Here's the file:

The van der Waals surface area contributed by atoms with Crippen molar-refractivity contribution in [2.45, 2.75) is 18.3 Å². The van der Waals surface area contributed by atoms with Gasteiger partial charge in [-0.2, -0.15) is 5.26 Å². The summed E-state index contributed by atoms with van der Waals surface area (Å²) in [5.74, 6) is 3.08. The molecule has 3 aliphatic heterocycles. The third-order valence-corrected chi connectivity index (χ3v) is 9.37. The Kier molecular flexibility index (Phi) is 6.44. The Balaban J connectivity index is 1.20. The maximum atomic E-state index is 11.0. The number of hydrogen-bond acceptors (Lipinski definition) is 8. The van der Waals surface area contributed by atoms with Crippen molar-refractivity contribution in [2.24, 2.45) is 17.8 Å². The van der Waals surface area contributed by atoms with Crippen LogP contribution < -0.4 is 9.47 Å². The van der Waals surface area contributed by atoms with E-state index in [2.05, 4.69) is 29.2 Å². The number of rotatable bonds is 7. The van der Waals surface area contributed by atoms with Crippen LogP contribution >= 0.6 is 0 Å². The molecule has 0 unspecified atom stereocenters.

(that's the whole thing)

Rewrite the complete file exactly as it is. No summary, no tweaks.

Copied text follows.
The van der Waals surface area contributed by atoms with Crippen molar-refractivity contribution in [2.45, 2.75) is 18.3 Å². The van der Waals surface area contributed by atoms with Gasteiger partial charge in [-0.2, -0.15) is 5.26 Å². The summed E-state index contributed by atoms with van der Waals surface area (Å²) in [5.74, 6) is 3.08. The molecule has 3 aliphatic heterocycles. The third-order valence-corrected chi connectivity index (χ3v) is 9.37. The Kier molecular flexibility index (Phi) is 6.44. The Balaban J connectivity index is 1.20. The maximum atomic E-state index is 11.0. The number of hydrogen-bond acceptors (Lipinski definition) is 8. The van der Waals surface area contributed by atoms with Crippen molar-refractivity contribution in [2.24, 2.45) is 17.8 Å². The van der Waals surface area contributed by atoms with Crippen LogP contribution < -0.4 is 9.47 Å². The van der Waals surface area contributed by atoms with E-state index in [2.05, 4.69) is 29.2 Å². The number of rotatable bonds is 7. The van der Waals surface area contributed by atoms with Crippen LogP contribution >= 0.6 is 0 Å². The molecule has 0 unspecified atom stereocenters.